Researchers have developed a new method to 3D print mechanisms that detect how force is being applied to an object. The structures are made from a single piece of material, so they can be rapidly prototyped. A designer could use this method to 3D print interactive input devices, like a joystick, switch, or handheld controller, in one pass.

To accomplish this, the researchers integrated electrodes into structures made from metamaterials, which are materials divided into a grid of repeating cells. They also created editing software that helps users build these interactive devices.

Sensing can be integrated directly into the material structure of objects, enabling intelligent environments in which objects can sense each interaction with them. For instance, a chair or couch made from the smart material could detect the user’s body when the user sits on it and either use it to query particular functions (such as turning on the light or TV) or collect data for later analysis (such as detecting and correcting body posture).

Because metamaterials are made from a grid of cells, when the user applies force to a metamaterial object, some of the flexible, interior cells stretch or compress. The researchers took advantage of this by creating “conductive shear cells” — flexible cells that have two opposing walls made from conductive filament and two walls made from nonconductive filament. The conductive walls function as electrodes.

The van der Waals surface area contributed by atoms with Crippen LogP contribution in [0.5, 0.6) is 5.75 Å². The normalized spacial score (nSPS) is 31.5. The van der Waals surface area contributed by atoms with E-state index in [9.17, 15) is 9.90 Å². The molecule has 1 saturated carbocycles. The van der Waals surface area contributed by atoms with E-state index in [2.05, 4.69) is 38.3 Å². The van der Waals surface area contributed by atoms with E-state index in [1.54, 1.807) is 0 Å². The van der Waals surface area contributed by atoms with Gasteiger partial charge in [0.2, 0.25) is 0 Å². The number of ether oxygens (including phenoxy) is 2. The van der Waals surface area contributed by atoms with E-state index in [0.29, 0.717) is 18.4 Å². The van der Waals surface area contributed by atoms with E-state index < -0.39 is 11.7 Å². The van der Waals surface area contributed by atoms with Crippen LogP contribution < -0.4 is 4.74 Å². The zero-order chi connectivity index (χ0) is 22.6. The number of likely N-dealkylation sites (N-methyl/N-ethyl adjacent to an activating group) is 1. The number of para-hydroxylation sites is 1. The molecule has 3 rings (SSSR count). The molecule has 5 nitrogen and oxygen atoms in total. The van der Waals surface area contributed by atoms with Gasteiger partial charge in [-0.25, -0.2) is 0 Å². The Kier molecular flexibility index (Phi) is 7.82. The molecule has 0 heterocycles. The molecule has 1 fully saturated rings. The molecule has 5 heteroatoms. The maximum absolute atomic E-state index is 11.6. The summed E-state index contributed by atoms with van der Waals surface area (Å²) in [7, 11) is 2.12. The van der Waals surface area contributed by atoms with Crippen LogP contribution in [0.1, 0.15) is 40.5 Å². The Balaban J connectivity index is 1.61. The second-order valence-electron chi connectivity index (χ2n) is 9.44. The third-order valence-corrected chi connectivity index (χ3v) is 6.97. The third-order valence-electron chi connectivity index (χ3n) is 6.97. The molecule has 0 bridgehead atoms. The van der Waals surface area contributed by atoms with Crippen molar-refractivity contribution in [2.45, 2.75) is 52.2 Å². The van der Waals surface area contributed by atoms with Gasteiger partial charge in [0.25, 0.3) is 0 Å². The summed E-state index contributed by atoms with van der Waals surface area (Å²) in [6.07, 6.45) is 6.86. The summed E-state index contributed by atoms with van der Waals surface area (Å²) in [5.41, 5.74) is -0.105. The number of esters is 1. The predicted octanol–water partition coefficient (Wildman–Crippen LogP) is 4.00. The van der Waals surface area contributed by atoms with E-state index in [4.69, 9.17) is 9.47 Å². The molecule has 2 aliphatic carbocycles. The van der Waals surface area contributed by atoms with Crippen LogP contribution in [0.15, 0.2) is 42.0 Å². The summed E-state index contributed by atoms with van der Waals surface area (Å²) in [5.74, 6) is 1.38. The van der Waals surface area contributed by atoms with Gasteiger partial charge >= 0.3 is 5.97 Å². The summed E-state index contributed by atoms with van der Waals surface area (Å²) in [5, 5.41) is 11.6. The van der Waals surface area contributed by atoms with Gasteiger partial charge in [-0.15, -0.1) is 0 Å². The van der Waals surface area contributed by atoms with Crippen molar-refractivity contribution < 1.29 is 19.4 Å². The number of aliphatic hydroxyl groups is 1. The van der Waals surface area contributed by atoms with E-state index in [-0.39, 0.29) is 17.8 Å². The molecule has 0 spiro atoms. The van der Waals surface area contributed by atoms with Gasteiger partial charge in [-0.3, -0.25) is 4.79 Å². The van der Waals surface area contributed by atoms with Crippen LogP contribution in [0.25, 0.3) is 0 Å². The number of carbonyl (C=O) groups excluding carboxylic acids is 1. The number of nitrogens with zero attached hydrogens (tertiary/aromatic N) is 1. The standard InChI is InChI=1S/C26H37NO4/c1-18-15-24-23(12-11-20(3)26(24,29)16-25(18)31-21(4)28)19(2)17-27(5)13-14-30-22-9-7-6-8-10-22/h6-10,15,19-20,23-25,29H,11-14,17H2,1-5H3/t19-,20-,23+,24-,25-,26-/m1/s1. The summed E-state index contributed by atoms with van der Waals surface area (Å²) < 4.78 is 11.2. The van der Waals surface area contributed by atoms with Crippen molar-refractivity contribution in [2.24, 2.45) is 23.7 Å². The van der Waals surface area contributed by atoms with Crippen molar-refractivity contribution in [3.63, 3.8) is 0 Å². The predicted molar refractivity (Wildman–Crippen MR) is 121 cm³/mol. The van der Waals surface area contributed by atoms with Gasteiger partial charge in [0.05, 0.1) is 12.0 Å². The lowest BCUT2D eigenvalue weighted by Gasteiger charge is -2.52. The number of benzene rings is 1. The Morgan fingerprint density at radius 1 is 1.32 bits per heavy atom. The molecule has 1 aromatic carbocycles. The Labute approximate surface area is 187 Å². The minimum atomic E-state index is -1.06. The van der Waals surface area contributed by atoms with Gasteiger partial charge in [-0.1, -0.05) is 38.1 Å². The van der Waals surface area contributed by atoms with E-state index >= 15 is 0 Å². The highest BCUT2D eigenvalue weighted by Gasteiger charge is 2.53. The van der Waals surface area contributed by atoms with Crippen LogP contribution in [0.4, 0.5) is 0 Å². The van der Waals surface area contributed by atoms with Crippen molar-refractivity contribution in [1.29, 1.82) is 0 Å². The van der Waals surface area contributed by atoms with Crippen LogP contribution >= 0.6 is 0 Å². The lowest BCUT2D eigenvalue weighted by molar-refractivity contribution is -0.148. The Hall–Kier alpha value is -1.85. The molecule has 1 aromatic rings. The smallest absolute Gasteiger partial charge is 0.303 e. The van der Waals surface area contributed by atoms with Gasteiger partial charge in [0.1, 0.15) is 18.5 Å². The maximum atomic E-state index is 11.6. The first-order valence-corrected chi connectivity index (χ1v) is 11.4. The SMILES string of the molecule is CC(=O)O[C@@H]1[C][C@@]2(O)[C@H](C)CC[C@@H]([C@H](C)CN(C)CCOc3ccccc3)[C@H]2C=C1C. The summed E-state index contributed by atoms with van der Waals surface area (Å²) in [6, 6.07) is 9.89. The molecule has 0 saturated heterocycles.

When a user applies force to the meta-material mechanism — moving a joystick handle or pressing the buttons on a controller — the conductive shear cells stretch or compress and the distance and overlapping area between the opposing electrodes changes. Using capacitive sensing, those changes can be measured and used to calculate the magnitude and direction of the applied forces, as well as rotation and acceleration. By understanding how joystick users apply forces, a designer could prototype unique handle shapes and sizes for people with limited grip strength in certain directions.

A designer could quickly create and tweak unique, flexible input devices for a computer, like a squeezable volume controller or bendable stylus. Meta-Sense, the 3D editor the researchers developed, enables this rapid prototyping. Users can manually integrate sensing into a metamaterial design or let the software automatically place the conductive shear cells in optimal locations.

The tool simulates how the object will be deformed when different forces are applied and then uses this simulated deformation to calculate which cells have the maximum distance change. The cells that change the most are the optimal candidates to be conductive shear cells.

For more information, contact Abby Abazorius at This email address is being protected from spambots. You need JavaScript enabled to view it.; 617-253-2709.